A vibrant, densely populated city with a high standard of living, Brighton enjoys high levels of satisfaction from residents, with over 90% reporting that they’re happy living there. But what is it like for businesses? If you’re thinking of starting up a business, is it a good place to stay, or move to? What are the advantages and disadvantages of being based in Brighton; what should you prepare for, and what can you expect?
Small is beautiful
Brighton is a haven for small businesses, with around 85% of its nearly 14,000 commercial enterprises employing fewer than ten people. Not every business starts out small, but this situation makes it easier for new businesses to find trading partners and a place in the community. It means there’s a lot of diversity in that community, so there are many different skills new businesses can get access to as it networks and builds up its contacts. The city’s infrastructure is geared to support smaller ventures and many businesses find this very helpful when they’re in the early stages of establishing themselves.
Location, location, location
London is now one of the biggest business hubs in the world, but prices in the capital make it completely out of reach for most new businesses. Brighton has the advantage of being just an hour away from it, making it easy for you to get into the city to do business and making Brighton an attractive destination for London business people that you may wish to invite to your premises. It’s also a city that gets a lot of tourist traffic, meaning that if you deal directly with customers you’ll have a constant stream of potential new customers, whom you can connect with in person – customers who are mostly in a positive mood and ready to spend money.
Access to talent
On average, people in Brighton are more qualified than those in the surrounding region, and that applies whether you’re looking for university graduates or young people fresh out of school. Qualifications in the arts and humanities predominate, but the city’s skill base is large and diverse, giving you plenty of options as an employer. Around a third of the working population is in part-time employment and it’s not difficult to find people who are happy with this type of arrangement. That is a real advantage if, as a start-up, you need specialist skills in some areas but can’t afford to take people on full time or you don’t have enough work available to justify doing so.
Access to support
Brighton has a particularly good collection of support services for new businesses, along with useful institutions whose presence makes doing business easier. It also has a number of business hubs and co-working offices that make it easier for new businesses to manage their overheads and help each other out. Brighton and Hove Chamber of Commerce and Sussex Chamber of Commerce offer education and training, some of which is free, and negotiate discounted rates on things like insurance, as well as helping out on legal issues. The Funding Room and Coast-to-Coast Capital can be very helpful when you’re looking for funding.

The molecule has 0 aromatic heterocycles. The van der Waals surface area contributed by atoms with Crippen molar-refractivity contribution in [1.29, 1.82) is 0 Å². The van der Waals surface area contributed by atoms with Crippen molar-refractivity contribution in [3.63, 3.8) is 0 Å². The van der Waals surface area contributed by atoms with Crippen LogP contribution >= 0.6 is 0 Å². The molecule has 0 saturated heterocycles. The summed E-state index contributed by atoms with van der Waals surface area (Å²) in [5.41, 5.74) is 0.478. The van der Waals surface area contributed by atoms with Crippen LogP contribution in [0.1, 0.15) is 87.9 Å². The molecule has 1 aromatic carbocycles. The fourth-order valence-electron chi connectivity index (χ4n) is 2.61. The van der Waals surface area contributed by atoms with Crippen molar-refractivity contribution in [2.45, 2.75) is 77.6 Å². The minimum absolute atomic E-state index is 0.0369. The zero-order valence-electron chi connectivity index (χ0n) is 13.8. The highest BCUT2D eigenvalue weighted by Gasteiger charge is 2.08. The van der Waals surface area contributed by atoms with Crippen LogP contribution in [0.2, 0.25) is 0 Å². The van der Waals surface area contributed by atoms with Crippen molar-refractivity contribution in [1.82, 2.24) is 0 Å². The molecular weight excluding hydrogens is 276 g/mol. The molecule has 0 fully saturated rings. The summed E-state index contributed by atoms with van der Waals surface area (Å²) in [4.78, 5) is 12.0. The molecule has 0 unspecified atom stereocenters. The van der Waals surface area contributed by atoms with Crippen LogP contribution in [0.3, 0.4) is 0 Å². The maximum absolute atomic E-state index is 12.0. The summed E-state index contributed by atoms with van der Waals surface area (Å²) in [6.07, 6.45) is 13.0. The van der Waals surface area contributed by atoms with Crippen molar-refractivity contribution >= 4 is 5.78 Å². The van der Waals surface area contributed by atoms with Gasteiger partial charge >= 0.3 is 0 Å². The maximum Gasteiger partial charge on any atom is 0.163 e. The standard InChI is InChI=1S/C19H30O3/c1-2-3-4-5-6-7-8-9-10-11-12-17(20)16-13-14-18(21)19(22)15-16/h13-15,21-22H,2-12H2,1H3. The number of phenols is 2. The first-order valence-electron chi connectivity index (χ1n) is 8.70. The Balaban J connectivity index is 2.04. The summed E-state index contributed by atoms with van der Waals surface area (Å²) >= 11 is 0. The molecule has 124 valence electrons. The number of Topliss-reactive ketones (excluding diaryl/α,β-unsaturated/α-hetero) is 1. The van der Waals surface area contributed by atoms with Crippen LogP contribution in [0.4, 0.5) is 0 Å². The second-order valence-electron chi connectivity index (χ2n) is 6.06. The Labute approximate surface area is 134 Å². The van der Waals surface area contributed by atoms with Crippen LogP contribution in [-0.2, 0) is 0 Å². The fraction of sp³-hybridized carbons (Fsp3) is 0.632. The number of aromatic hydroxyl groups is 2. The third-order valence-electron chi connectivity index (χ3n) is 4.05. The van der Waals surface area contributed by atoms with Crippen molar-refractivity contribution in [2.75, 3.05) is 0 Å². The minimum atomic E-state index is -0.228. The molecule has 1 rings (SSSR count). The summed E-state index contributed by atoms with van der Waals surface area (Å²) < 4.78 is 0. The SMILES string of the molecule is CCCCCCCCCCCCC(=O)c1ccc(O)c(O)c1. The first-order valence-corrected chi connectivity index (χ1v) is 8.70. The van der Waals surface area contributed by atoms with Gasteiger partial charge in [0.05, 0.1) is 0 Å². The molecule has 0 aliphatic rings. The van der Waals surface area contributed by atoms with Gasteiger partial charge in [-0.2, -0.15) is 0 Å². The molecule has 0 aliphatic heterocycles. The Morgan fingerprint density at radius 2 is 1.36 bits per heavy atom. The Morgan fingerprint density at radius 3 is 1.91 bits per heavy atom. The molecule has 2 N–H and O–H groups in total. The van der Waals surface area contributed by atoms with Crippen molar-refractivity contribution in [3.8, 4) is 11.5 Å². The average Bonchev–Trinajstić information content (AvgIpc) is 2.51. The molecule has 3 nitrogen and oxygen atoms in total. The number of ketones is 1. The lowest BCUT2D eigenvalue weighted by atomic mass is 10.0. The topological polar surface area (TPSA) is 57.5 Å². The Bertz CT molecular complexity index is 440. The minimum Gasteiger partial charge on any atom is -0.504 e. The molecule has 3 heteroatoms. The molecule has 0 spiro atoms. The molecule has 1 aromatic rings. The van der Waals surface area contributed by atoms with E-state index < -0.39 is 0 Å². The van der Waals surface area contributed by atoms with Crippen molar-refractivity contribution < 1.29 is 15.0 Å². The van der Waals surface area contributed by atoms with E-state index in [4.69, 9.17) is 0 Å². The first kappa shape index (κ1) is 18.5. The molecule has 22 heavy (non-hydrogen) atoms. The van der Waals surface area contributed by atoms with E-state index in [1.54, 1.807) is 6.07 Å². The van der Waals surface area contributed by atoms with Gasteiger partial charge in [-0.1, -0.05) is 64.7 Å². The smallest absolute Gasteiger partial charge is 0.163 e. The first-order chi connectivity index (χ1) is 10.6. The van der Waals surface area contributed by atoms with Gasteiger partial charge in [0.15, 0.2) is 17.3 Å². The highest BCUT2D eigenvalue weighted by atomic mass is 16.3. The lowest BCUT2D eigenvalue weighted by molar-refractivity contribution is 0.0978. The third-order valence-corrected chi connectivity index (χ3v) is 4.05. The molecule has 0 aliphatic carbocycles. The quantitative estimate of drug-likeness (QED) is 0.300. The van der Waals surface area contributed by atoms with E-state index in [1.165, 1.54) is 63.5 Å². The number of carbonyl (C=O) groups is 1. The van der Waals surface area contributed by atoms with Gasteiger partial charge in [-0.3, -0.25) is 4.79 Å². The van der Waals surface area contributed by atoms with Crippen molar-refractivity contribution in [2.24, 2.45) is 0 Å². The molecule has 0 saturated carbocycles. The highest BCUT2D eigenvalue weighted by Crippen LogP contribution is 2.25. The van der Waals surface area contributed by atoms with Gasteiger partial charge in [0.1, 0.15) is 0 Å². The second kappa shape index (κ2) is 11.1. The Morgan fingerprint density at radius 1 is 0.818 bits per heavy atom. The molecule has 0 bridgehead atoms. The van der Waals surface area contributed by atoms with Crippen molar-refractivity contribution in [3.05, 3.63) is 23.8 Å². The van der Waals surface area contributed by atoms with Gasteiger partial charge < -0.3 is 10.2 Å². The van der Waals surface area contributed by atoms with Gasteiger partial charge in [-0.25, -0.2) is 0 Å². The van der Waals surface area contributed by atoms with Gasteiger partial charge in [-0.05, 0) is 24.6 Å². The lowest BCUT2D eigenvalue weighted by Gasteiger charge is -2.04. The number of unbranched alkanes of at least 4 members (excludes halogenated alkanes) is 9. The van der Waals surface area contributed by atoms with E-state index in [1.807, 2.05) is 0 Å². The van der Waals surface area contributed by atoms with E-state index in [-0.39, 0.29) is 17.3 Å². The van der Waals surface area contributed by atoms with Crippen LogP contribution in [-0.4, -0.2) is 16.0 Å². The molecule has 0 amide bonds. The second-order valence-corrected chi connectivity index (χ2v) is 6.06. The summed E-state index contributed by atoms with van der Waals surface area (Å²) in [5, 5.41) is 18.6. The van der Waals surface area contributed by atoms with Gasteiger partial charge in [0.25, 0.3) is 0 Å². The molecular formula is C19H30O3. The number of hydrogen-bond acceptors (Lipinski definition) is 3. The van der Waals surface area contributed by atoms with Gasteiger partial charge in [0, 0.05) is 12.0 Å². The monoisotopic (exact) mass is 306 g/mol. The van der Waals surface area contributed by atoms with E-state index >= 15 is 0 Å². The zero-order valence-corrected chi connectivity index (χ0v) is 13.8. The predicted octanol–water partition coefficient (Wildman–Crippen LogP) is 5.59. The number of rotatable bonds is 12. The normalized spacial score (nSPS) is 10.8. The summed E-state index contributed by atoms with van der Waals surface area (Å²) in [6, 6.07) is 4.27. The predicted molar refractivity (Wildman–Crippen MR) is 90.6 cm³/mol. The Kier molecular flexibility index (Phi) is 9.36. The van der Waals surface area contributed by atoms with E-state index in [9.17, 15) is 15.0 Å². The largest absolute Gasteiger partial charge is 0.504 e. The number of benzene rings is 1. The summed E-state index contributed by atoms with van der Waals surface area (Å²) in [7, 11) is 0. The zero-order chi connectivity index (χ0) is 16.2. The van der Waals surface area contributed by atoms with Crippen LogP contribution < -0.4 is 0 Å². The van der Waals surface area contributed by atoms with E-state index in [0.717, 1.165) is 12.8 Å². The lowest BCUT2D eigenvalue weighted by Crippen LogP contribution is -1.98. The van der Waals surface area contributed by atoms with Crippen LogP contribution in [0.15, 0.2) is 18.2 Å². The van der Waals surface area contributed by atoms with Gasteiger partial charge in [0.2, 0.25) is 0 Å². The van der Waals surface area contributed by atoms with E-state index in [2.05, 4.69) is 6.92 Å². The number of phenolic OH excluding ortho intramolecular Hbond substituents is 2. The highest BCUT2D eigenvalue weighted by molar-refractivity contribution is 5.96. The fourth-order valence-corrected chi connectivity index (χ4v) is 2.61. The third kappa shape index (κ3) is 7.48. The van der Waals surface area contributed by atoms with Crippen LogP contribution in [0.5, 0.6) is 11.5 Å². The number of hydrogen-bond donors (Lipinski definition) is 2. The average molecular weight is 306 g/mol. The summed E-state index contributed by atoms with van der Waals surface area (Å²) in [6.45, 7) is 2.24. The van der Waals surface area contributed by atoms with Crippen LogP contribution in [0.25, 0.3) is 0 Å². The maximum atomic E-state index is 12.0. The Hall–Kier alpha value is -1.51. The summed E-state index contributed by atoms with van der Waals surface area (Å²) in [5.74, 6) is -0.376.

The challenges of doing business in Brighton
No city is perfect, and Brighton does present some challenges as a business location. Some areas are vulnerable to flooding so, while this can mean the property is cheaper, you’ll need a plan to protect your equipment. The easiest way to dewater a property is pump it out, so have a look at pump hire companies as part of your preparation strategy.
There are also issues with poor internet connectivity speeds in places, but this is gradually improving – just make sure you take it into account when choosing your premises. Local business rates are quite high, but this is the case across much of the south-east of England, so are not easy to avoid. Sharing premises whilst your business is small can be a practical way to work around it.
When all is said and done, setting up your business in Brighton means you get to spend your time in a relaxed, friendly place beside the sea, which makes it easy to attract staff. It also means you’ll never be short of pleasant places to go at the end of the working day – a real plus if you’re putting in long hours as do most people running start-ups. Businesses in the city have a good rate of success, and the popularity of Brighton as a business base shows no sign of decreasing.